Northern Spotted Owl
A medium-sized, chocolate brown owl with dark eyes, the northern spotted owl is a nocturnal "perch-and-pounce" predator that captures its prey (primarily small forest mammals) with its claws. Like most owl species, the spotted owl nests in the tops of trees or in cavities of naturally deformed and/or diseased trees. Spotted owls primarily mate for life and may live up to 20 years. Although the breeding season varies with geographic location and elevation, spotted owls generally nest from February to June. One to four (usually two) pure white eggs are laid in the early spring and hatch about a month later. Parental care of the juveniles generally lasts into September when the young owls finally take off on their own.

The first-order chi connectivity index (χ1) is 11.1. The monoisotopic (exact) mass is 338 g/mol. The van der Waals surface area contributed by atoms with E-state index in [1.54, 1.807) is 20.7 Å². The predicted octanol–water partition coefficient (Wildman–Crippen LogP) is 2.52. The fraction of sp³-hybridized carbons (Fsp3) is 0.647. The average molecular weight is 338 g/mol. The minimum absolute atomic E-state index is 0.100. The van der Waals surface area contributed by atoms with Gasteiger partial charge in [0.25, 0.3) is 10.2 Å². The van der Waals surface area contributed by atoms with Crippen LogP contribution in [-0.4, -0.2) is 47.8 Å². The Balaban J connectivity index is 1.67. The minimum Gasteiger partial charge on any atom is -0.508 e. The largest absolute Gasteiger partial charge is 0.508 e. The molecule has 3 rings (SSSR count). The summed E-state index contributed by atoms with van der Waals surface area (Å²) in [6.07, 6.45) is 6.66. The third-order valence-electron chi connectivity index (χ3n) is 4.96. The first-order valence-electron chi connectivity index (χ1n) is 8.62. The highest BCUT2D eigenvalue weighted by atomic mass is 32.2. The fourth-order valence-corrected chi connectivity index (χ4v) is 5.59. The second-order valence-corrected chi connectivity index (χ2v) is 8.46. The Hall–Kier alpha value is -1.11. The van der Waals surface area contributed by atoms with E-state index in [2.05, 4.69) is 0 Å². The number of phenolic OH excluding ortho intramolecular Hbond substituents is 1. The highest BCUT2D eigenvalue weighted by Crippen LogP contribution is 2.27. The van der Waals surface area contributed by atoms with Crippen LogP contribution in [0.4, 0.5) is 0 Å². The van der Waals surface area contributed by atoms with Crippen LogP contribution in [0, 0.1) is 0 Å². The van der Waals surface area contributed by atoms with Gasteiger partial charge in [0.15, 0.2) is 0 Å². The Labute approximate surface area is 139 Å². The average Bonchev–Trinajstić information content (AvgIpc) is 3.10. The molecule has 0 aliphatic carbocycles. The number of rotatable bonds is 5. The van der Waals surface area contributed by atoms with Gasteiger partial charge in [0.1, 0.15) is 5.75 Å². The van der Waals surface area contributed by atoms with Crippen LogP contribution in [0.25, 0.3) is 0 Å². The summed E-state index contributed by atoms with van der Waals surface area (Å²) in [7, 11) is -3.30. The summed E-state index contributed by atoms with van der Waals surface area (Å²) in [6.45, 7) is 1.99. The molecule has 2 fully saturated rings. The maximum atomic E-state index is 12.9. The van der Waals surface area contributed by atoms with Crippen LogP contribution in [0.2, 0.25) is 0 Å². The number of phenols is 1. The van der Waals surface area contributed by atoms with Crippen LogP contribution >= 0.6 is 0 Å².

Northern spotted owls live in forests characterized by dense canopy closure of mature and old-growth trees, abundant logs, standing snags, and live trees with broken tops. Although they are known to nest, roost, and feed in a wide variety of habitat types, these owls prefer older forest stands with variety: multi-layered canopies of several tree species of varying size and age, both standing and fallen dead trees, and open space among the lower branches to allow flight under the canopy. Typically, forests do not attain these characteristics until they are at least 150 to 200 years old.

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